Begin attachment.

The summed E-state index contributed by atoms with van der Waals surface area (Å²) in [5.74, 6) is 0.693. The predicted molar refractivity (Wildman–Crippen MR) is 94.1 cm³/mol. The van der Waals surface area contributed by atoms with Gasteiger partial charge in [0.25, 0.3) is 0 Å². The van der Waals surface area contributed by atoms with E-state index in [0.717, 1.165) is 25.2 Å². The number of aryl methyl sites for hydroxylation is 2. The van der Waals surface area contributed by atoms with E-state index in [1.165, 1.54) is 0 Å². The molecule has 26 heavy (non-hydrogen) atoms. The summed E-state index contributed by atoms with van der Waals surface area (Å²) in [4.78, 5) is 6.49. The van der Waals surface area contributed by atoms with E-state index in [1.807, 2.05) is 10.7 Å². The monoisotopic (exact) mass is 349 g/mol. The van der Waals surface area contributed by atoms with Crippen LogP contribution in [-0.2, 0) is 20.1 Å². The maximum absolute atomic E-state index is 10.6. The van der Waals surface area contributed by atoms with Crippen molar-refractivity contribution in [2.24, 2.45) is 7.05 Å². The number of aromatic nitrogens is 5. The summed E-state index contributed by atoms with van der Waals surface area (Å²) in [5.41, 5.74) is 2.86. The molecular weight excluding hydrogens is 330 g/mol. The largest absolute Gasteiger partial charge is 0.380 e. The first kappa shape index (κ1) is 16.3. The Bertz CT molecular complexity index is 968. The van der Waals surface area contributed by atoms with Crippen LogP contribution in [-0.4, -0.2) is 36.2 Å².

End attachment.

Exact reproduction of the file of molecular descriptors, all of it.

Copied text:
The summed E-state index contributed by atoms with van der Waals surface area (Å²) in [5.74, 6) is 0.693. The predicted molar refractivity (Wildman–Crippen MR) is 94.1 cm³/mol. The van der Waals surface area contributed by atoms with Gasteiger partial charge in [0.25, 0.3) is 0 Å². The van der Waals surface area contributed by atoms with E-state index in [0.717, 1.165) is 25.2 Å². The number of aryl methyl sites for hydroxylation is 2. The van der Waals surface area contributed by atoms with E-state index in [1.165, 1.54) is 0 Å². The molecule has 26 heavy (non-hydrogen) atoms. The summed E-state index contributed by atoms with van der Waals surface area (Å²) in [4.78, 5) is 6.49. The van der Waals surface area contributed by atoms with E-state index in [1.807, 2.05) is 10.7 Å². The monoisotopic (exact) mass is 349 g/mol. The van der Waals surface area contributed by atoms with Crippen LogP contribution in [-0.2, 0) is 20.1 Å². The maximum absolute atomic E-state index is 10.6. The van der Waals surface area contributed by atoms with Crippen molar-refractivity contribution in [2.24, 2.45) is 7.05 Å². The number of aromatic nitrogens is 5. The summed E-state index contributed by atoms with van der Waals surface area (Å²) in [5.41, 5.74) is 2.86. The molecular weight excluding hydrogens is 330 g/mol. The largest absolute Gasteiger partial charge is 0.380 e. The first kappa shape index (κ1) is 16.3. The Bertz CT molecular complexity index is 968. The van der Waals surface area contributed by atoms with Crippen LogP contribution in [-0.4, -0.2) is 36.2 Å².